America's Deadliest Fraternity Has Just Banned Pledging

America's Deadliest Fraternity Has Just Banned Pledging

After earning the infamous title of "deadliest frat" in America, Sigma Alpha Epsilon (SAE) has decided to leave its disreputable history behind with a surprising move: the group's national council announced on Friday that it will ban pledging once and for all.

Billed as the "True Gentleman Experience," the new pledge tenure will provide "a holistic educational period in which members learn about the Fraternity’s values, mission, creed and history and develop personally over the course of their collegiate tenure."

Since 2006, at least 10 deaths have been attributed to SAE's intense drinking culture and months-long initiation period. According to reports, new recruits were forced not only to drink unsafe amounts of liquor, but to participate in often dangerous challenges: at one chapter, pledged were "starved and secluded in a basement for hours, forced to drink after being confined for so long, forced to dress like women, paddled, and repeatedly verbally abused with homophobic slurs."

And there have been consequences for the frat's "Tarantino film"-like antics as well. According to Bloomberg, controversy and backlash have also forced at least 15 college chapters to close down in the last three years. SAE has had to pay the highest liability insurance of any Greek organization in the country, and it is also facing a $25 million pending suit for the wrongful death of a Cornell fraternity member.


Image Credit: Bloomberg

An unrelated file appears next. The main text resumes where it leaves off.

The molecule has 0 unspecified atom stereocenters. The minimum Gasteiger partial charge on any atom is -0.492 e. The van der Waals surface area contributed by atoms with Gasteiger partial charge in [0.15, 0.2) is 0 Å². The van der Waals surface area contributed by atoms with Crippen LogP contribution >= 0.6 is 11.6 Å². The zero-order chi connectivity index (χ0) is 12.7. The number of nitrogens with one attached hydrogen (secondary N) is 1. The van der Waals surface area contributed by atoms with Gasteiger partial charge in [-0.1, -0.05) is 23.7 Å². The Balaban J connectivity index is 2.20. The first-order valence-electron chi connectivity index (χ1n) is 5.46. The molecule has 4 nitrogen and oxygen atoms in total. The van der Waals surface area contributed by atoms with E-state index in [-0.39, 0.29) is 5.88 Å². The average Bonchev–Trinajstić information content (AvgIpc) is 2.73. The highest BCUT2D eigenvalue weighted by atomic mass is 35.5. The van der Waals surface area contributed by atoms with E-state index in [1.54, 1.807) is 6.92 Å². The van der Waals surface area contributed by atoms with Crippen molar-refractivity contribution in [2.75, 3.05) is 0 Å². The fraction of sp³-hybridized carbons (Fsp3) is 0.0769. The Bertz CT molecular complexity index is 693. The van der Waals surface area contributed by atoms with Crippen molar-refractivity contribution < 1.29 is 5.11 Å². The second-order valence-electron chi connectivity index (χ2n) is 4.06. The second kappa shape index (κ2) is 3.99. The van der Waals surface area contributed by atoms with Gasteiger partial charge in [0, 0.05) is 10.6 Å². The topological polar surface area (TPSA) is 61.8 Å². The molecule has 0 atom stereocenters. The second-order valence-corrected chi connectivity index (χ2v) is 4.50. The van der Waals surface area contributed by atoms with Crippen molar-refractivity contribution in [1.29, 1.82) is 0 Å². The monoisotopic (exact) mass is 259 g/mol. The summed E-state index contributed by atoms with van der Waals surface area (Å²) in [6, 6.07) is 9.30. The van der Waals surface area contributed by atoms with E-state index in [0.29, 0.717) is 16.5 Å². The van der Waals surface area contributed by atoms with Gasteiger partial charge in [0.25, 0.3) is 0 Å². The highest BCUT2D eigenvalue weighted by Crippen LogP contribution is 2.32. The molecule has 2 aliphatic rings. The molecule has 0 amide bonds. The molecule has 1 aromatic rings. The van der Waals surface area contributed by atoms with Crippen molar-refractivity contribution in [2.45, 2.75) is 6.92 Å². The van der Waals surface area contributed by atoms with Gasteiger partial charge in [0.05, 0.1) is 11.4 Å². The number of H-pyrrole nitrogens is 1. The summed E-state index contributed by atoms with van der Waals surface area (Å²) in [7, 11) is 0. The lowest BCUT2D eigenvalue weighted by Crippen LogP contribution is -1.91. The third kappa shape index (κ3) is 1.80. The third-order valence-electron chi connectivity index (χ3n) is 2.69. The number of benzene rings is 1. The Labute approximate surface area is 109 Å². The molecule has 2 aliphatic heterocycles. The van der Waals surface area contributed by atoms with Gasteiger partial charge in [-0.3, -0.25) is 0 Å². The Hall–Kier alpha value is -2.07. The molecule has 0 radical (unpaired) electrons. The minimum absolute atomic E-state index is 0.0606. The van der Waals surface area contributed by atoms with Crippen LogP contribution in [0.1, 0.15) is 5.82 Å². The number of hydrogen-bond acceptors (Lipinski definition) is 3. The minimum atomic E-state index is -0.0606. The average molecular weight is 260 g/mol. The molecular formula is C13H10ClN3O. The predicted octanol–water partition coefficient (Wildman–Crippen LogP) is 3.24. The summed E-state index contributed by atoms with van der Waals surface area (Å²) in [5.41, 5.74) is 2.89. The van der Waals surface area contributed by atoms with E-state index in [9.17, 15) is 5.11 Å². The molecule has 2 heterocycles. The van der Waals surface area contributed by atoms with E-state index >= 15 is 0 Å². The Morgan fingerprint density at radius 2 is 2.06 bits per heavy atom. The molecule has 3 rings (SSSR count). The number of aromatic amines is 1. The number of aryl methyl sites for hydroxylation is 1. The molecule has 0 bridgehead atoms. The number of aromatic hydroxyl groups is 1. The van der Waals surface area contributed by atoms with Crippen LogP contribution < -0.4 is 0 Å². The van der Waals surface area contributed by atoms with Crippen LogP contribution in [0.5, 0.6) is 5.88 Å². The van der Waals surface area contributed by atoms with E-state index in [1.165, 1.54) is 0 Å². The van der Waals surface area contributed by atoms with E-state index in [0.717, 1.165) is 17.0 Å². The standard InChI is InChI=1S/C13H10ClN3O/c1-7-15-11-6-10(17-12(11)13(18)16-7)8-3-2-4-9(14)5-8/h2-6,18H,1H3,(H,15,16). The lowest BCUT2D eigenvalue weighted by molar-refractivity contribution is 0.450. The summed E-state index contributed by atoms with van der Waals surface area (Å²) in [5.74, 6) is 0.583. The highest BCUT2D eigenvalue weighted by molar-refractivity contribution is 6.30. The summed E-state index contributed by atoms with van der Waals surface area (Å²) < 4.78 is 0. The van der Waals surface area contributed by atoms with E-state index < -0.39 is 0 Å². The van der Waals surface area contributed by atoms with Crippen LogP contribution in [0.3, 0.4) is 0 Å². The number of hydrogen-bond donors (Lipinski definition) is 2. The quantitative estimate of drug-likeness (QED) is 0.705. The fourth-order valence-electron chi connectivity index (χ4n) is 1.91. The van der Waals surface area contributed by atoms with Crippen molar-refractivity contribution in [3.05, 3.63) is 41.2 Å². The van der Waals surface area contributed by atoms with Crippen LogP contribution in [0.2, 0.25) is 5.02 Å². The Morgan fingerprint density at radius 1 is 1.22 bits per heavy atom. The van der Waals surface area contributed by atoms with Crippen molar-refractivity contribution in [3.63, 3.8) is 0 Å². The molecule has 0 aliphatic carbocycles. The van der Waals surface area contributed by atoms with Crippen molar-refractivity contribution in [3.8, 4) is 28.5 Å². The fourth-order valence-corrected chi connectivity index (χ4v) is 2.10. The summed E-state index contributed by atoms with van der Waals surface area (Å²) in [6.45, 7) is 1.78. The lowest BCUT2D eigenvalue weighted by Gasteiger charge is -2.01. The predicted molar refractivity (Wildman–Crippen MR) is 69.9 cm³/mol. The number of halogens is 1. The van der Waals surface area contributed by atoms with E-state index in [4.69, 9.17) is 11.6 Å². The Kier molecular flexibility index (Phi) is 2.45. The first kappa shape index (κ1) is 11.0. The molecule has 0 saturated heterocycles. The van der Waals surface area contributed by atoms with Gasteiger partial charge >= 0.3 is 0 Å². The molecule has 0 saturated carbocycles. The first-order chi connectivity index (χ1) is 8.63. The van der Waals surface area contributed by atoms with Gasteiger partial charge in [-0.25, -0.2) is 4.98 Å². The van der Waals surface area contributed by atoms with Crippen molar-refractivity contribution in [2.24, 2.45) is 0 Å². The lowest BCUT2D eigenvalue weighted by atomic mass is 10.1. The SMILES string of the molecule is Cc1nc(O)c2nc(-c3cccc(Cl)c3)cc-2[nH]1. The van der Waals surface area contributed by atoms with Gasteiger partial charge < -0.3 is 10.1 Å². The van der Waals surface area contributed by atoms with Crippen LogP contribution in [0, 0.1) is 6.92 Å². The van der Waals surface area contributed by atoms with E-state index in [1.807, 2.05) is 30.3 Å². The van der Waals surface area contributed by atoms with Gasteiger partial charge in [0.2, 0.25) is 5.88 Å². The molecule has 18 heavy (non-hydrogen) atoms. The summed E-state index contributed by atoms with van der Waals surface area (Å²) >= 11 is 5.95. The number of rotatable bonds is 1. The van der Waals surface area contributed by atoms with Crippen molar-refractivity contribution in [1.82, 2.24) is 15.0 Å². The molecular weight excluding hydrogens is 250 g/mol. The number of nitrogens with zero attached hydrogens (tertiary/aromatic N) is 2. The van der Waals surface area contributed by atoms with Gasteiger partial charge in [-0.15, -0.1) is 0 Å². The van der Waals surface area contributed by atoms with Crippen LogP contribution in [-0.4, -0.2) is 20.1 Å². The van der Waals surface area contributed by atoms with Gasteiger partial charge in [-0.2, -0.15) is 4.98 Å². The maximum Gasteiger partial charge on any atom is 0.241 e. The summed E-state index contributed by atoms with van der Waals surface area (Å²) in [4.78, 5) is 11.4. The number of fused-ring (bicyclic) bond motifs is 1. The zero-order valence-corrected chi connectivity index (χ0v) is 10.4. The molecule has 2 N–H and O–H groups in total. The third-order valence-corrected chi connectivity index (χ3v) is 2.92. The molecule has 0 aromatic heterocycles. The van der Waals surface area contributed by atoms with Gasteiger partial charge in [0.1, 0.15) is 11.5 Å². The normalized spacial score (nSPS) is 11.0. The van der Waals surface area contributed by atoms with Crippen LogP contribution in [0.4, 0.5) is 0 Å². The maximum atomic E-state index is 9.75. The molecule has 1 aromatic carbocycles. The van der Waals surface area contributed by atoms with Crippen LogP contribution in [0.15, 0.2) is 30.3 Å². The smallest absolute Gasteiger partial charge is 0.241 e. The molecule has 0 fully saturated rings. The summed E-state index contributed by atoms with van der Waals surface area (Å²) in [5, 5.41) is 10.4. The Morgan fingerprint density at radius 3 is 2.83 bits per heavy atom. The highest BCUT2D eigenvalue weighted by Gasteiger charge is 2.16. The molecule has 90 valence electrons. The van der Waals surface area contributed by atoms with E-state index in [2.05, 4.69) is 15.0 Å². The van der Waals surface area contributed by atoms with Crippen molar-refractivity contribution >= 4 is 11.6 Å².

But while the announcement may seem like a move in the right direction, SAE is still far from accepting blame for the recent string of pledge deaths. On its website, it explains that the reason behind getting rid of pledging is to "realign the Fraternity to produce the original member’s experience that our Founding Fathers envisioned."

In fact, the announcement does not even mention the pledge deaths except in the FAQ section all the way at the bottom. There, it brings up the "bad publicity" and the "attack on our image."

"At the same time, we have experienced a number of incidents and deaths, events with consequences that have never been consistent with our membership experience. Furthermore, we have endured a painful number of chapter closings as a result of hazing."

There is not a hint of remorse in this statement, only regret concerning the negative impact the deaths have had on SAE. Rather than acknowledging the tragedy of its pledge deaths, SAE provides a pragmatic rationale for its decision: the "damage to our national reputation is making it difficult for [chapters] to operate."

SAE is now one of only 75 national fraternities to eliminate pledging. The practice remains popular — and dangerous — in many other colleges: more than 60 students have suffered fraternity-related deaths since 2005. And in spite of its dubious reasoning, SAE wants to make it easier for other big frats to stop pledging as well.

"And now is the time to lead the way among Greek-letter organizations. As a result, we may very well turn bad publicity into a positive, proactive image."

The new policy will officially take effect on Mar. 9.

Correction: A previous version of this story cited the death of a Cornell pledge, George Desdunes. That man was not a pledge, but rather a brother who died during a pledging event. 

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Eileen Shim

Eileen is a writer living in New York. She studied comparative literature and international studies at Yale University, and enjoys writing about the intersection of culture and politics.

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